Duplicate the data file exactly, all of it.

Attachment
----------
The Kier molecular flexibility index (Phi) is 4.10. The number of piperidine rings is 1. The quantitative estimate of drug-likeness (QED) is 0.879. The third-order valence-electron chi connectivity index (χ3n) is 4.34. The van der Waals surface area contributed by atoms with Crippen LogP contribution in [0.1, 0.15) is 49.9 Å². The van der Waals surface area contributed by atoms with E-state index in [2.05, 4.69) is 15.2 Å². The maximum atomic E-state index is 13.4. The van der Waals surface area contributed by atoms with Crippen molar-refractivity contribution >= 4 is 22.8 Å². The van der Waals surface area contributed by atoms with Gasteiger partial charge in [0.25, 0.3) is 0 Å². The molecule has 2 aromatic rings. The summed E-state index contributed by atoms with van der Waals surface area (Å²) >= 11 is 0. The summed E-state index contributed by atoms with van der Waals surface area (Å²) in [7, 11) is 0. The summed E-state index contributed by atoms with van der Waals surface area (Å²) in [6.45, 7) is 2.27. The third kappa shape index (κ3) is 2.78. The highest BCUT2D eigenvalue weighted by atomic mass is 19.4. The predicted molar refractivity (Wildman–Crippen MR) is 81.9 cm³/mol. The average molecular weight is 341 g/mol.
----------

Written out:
The Kier molecular flexibility index (Phi) is 4.10. The number of piperidine rings is 1. The quantitative estimate of drug-likeness (QED) is 0.879. The third-order valence-electron chi connectivity index (χ3n) is 4.34. The van der Waals surface area contributed by atoms with Crippen LogP contribution in [0.1, 0.15) is 49.9 Å². The van der Waals surface area contributed by atoms with E-state index in [2.05, 4.69) is 15.2 Å². The maximum atomic E-state index is 13.4. The van der Waals surface area contributed by atoms with Crippen molar-refractivity contribution >= 4 is 22.8 Å². The van der Waals surface area contributed by atoms with Gasteiger partial charge in [0.25, 0.3) is 0 Å². The molecule has 2 aromatic rings. The summed E-state index contributed by atoms with van der Waals surface area (Å²) >= 11 is 0. The summed E-state index contributed by atoms with van der Waals surface area (Å²) in [7, 11) is 0. The summed E-state index contributed by atoms with van der Waals surface area (Å²) in [6.45, 7) is 2.27. The third kappa shape index (κ3) is 2.78. The highest BCUT2D eigenvalue weighted by atomic mass is 19.4. The predicted molar refractivity (Wildman–Crippen MR) is 81.9 cm³/mol. The average molecular weight is 341 g/mol.